• Pharmacokinetics in Specific Populations:
  • Geriatric Patients
  • Following a single 8 mg oral dose of fesoterodine, the mean (±SD) AUC and Cmax for the active metabolite 5-hydroxymethyl tolterodine in 12 elderly men (mean age 67 years) were 51.8 ± 26.1 h*ng/mL and 3.8 ± 1.7 ng/mL, respectively. In the same study, the mean (±SD) AUC and Cmax in 12 young men (mean age 30 years) were 52.0 ± 31.5 h*ng/mL and 4.1 ± 2.1 ng/mL, respectively. The pharmacokinetics of fesoterodine were not significantly influenced by age.
  • Pediatric Patients
  • The pharmacokinetics of fesoterodine have not been evaluated in pediatric patients.
  • Gender
  • Following a single 8 mg oral dose of fesoterodine, the mean (±SD) AUC and Cmax for the active metabolite 5-hydroxymethyl tolterodine in 12 elderly men (mean age 67 years) were 51.8 ± 26.1 h*ng/mL and 3.8 ± 1.7 ng/mL, respectively. In the same study, the mean (±SD) AUC and Cmax in 12 elderly women (mean age 68 years) were 56.0 ± 28.8 h*ng/mL and 4.6 ± 2.3 ng/mL, respectively. The pharmacokinetics of fesoterodine were not significantly influenced by gender.
  • Race
  • The effects of Caucasian or Black race on the pharmacokinetics of fesoterodine were examined in a study of 12 Caucasian and 12 Black African young male volunteers. Each subject received a single oral dose of 8 mg fesoterodine. The mean (±SD) AUC and Cmax for the active metabolite 5-hydroxymethyl tolterodine in Caucasian males were 73.0 ± 27.8 h*ng/mL and 6.1 ± 2.7 ng/mL, respectively. The mean (±SD) AUC and Cmax in Black males were 65.8 ± 23.2 h*ng/mL and 5.5 ± 1.9 ng/mL, respectively. The pharmacokinetics of fesoterodine were not significantly influenced by race.
  • Renal Impairment
  • In patients with mild or moderate renal impairment (CLCR ranging from 30–80 mL/min), Cmax and AUC of the active metabolite are increased up to 1.5- and 1.8-fold, respectively, as compared to healthy subjects. In patients with severe renal impairment (CLCR < 30 mL/min), Cmax and AUC are increased 2.0- and 2.3-fold, respectively.
  • Hepatic Impairment
  • In patients with moderate (Child-Pugh B) hepatic impairment, Cmax and AUC of the active metabolite are increased 1.4- and 2.1-fold, respectively, as compared to healthy subjects.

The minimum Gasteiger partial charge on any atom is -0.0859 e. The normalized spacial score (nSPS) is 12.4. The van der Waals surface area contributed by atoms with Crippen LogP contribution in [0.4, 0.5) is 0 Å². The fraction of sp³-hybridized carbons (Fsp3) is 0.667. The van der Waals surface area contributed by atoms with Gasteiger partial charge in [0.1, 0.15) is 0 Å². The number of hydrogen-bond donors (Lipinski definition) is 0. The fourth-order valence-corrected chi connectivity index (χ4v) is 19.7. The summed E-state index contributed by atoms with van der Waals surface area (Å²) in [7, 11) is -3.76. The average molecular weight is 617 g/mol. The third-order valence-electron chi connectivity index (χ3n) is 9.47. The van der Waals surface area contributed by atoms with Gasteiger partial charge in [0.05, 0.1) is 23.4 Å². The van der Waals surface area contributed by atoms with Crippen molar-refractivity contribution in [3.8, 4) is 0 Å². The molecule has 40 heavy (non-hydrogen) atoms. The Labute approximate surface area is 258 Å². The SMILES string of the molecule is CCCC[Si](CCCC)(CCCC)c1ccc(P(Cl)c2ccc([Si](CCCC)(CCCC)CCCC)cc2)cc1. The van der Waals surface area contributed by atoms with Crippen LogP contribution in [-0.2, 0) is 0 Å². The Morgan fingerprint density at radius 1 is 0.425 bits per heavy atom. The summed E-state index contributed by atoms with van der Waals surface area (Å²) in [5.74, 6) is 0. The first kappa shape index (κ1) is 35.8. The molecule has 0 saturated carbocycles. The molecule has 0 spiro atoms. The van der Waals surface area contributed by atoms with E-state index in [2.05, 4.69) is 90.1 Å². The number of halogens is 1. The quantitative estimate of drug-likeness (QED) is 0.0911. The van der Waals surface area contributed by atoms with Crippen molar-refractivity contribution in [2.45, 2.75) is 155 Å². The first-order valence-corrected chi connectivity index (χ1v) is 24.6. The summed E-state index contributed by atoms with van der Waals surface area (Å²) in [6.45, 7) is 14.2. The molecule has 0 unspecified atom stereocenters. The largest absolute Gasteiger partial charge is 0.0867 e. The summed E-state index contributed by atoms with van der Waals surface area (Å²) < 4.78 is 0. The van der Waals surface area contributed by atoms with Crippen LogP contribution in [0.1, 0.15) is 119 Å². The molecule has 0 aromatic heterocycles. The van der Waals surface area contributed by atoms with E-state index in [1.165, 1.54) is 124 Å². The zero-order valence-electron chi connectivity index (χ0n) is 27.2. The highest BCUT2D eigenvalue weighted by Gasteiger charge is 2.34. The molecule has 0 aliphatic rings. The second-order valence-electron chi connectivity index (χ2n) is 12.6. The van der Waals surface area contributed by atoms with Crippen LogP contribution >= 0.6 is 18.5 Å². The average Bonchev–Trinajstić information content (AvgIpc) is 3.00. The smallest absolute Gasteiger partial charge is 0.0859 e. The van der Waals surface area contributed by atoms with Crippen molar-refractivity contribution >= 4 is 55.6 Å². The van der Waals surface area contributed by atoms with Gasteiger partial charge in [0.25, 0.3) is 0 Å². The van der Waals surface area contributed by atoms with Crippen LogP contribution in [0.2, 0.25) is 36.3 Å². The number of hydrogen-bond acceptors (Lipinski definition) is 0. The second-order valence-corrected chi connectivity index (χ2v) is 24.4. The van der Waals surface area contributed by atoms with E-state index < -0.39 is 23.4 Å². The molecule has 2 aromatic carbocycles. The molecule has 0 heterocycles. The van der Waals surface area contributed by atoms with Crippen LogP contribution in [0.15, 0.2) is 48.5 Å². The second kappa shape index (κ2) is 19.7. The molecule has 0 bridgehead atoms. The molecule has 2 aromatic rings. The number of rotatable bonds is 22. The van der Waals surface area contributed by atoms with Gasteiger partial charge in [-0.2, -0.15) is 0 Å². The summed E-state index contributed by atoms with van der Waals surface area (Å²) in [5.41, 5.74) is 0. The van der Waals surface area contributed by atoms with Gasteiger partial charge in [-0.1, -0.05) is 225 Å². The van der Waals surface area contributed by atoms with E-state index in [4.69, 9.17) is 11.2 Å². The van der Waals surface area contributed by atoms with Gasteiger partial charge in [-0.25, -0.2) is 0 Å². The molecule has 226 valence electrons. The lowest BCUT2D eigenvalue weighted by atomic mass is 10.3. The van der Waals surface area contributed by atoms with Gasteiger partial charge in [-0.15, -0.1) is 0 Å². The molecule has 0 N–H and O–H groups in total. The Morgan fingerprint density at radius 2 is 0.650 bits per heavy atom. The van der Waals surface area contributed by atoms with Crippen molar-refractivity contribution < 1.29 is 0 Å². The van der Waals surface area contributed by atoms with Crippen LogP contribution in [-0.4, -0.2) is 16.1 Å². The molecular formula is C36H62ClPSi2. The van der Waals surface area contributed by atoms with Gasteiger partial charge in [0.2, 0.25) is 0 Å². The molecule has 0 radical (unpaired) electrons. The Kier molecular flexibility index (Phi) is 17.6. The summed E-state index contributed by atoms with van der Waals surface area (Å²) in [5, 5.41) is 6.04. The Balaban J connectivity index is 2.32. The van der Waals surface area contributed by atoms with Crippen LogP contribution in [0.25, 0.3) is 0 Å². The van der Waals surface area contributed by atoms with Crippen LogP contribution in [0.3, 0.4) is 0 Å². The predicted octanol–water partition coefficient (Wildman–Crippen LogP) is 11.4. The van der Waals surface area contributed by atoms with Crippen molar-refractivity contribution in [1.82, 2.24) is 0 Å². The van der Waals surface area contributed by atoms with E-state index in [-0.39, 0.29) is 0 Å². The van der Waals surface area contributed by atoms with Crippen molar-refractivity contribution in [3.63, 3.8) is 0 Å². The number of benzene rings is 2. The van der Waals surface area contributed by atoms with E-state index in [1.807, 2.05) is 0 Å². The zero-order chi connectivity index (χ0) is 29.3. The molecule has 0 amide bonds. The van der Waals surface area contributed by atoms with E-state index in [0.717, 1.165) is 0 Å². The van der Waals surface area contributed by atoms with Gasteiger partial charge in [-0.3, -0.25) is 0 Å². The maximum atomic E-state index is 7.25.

• Subjects with severe hepatic impairment (Child-Pugh C) have not been studied.
  • Drug-Drug Interactions:
  • Drugs Metabolized by Cytochrome P450
  • At therapeutic concentrations, the active metabolite of fesoterodine does not inhibit CYP1A2, 2B6, 2C8, 2C9, 2C19, 2D6, 2E1, or 3A4, or induce CYP1A2, 2B6, 2C9, 2C19, or 3A4 in vitro.
  • CYP3A4 Inhibitors
  • Following blockade of CYP3A4 by coadministration of the potent CYP3A4 inhibitor ketoconazole 200 mg twice a day for 5 days, Cmax and AUC of the active metabolite of fesoterodine increased 2.0- and 2.3-fold, respectively, after oral administration of Toviaz 8 mg to CYP2D6 extensive metabolizers. In CYP2D6 poor metabolizers, Cmax and AUC of the active metabolite of fesoterodine increased 2.1- and 2.5-fold, respectively, during coadministration of ketoconazole 200 mg twice a day for 5 days. Cmax and AUC were 4.5- and 5.7-fold higher, respectively, in subjects who were CYP2D6 poor metabolizers and taking ketoconazole compared to subjects who were CYP2D6 extensive metabolizers and not taking ketoconazole. In a separate study coadministering fesoterodine with ketoconazole 200 mg once a day for 5 days, the Cmax and AUC values of the active metabolite of fesoterodine were increased 2.2-fold in CYP2D6 extensive metabolizers and 1.5- and 1.9-fold, respectively, in CYP2D6 poor metabolizers. Cmax and AUC were 3.4- and 4.2-fold higher, respectively, in subjects who were CYP2D6 poor metabolizers and taking ketoconazole compared to subjects who were CYP2D6 extensive metabolizers and not taking ketoconazole.